Holiday Meal Planning? You Can Do That!

guest post by Karen Sampson Hoffman, MA

Halloween is upon us, with Thanksgiving just a few weeks away. For most of us, the next two months will be filled with festive gatherings and traditional foods. But if you cope with ADHD and you’re the holiday cook, how do you get ready for an upcoming feast?

“Meal planning has always been one of the most challenging problems I’ve faced as a mom with ADHD,” says Terry Matlen, ACSW,  a therapist and coach who works with women who have ADHD. She remembers having a group of family and friends visiting from out of town on Thanksgiving. The thought of preparing dinner for so many people was just overwhelming.

“I knew I couldn’t manage cooking for everyone,” she says, “so I talked to my family and we all agreed that the importance of the holiday was not the food, not the decorations; it was about being together as a family. So, I went out an hour before dinner and picked up all the food at a local restaurant.”

When ADHD symptoms go to the grocery store

Preparing for the big event can be frustrating when inattention, difficulty organizing, poor time management, and impulsivity intrude on the process.

Stacey Turis, who has ADHD, shared with CHADD’s Attention magazine the Christmas dinner following the death of her grandmother, when she volunteered to prepare the family feast. Her first thought was to prepare the entire dinner by herself, but then good friends ordered a pre-cooked holiday meal from the local grocery store as a gift for the family.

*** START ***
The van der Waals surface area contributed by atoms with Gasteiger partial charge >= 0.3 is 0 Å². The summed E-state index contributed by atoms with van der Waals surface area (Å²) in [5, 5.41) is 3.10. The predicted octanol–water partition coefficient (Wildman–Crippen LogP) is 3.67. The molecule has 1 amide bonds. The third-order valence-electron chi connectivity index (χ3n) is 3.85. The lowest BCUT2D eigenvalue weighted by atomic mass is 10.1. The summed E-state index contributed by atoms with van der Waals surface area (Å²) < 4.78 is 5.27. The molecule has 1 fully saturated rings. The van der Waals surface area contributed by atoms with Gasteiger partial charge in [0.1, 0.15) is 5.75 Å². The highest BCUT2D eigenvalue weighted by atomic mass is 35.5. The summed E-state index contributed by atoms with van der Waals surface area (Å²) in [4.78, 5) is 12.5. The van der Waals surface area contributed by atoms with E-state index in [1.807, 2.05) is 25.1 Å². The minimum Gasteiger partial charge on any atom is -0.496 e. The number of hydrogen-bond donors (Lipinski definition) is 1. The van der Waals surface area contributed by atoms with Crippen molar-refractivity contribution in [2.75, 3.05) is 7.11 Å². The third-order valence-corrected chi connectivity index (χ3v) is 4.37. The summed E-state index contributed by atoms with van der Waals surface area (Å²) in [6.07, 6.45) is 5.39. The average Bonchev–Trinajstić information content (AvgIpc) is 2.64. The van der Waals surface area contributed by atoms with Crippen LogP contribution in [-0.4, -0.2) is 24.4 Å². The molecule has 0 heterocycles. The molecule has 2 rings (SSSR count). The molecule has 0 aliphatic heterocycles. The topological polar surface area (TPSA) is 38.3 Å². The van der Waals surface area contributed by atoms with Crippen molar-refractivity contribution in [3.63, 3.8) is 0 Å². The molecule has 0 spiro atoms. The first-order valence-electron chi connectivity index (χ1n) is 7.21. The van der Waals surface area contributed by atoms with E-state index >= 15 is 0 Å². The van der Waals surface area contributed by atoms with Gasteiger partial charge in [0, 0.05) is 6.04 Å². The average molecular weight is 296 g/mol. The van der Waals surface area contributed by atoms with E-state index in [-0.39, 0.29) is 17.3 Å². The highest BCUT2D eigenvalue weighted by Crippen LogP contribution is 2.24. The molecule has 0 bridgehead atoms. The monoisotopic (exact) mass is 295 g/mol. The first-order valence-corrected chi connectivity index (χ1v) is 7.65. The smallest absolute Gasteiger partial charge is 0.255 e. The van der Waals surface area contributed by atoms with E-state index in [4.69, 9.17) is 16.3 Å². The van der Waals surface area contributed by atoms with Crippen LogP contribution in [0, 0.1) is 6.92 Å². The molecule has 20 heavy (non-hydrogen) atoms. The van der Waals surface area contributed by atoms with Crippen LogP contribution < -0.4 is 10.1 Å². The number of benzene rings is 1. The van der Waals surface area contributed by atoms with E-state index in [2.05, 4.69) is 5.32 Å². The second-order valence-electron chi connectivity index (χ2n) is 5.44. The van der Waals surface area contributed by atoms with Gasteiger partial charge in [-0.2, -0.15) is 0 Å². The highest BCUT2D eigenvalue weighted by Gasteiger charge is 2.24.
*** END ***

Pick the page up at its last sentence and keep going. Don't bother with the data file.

“I decided to attack the more creative dishes my gourmet-chef-of-a-mom had added to the holiday menu over the years,” Turis says. Those creative dishes led to 14 trips to the grocery store (at least once because she forgot to look at the items on the other side of the shopping list) and a grocery bill that wasn’t in her budget. The multiple trips and dent in the bank account came to her husband’s attention. Turis said the experience left her feeling foolish for not paying attention and for poor money and time management. And then, in the end, the family dog got to the special dishes before they could be set on the holiday table.

The moral of the story? “Holidays are like the four-cheese macaroni dish,” she notes. “You can glam it up however you want, but at the end of the day the simple, original ingredients are what make it truly special.”

Making holiday meal plans

Among the symptoms of adult ADHD are inattention, difficulty organizing, poor time management, and impulsivity. When it comes to making plans for a large gathering focused on a special meal, these symptoms can interfere with the planning process and leave you feeling rushed, forgetful, and even embarrassed by the end of the meal.

To help you be ready for the big meal and a more relaxed holiday event, we’ve adapted the following tips from the daily online food magazine The Kitchn.

  • Use your calendar.
    Especially when you are struggling with time management, plotting out your work on a calendar can help you coach yourself through the many steps of holiday meal planning and preparation. This includes time preparing the dining room and setting the table. As you get closer to the day of your family meal (Thanksgiving, for example) block out a few days ahead to prepare some of the side dishes that can hold in the refrigerator or plan to bake the weekend before rather than the evening before your dinner.
  • Don’t forget a shopping list.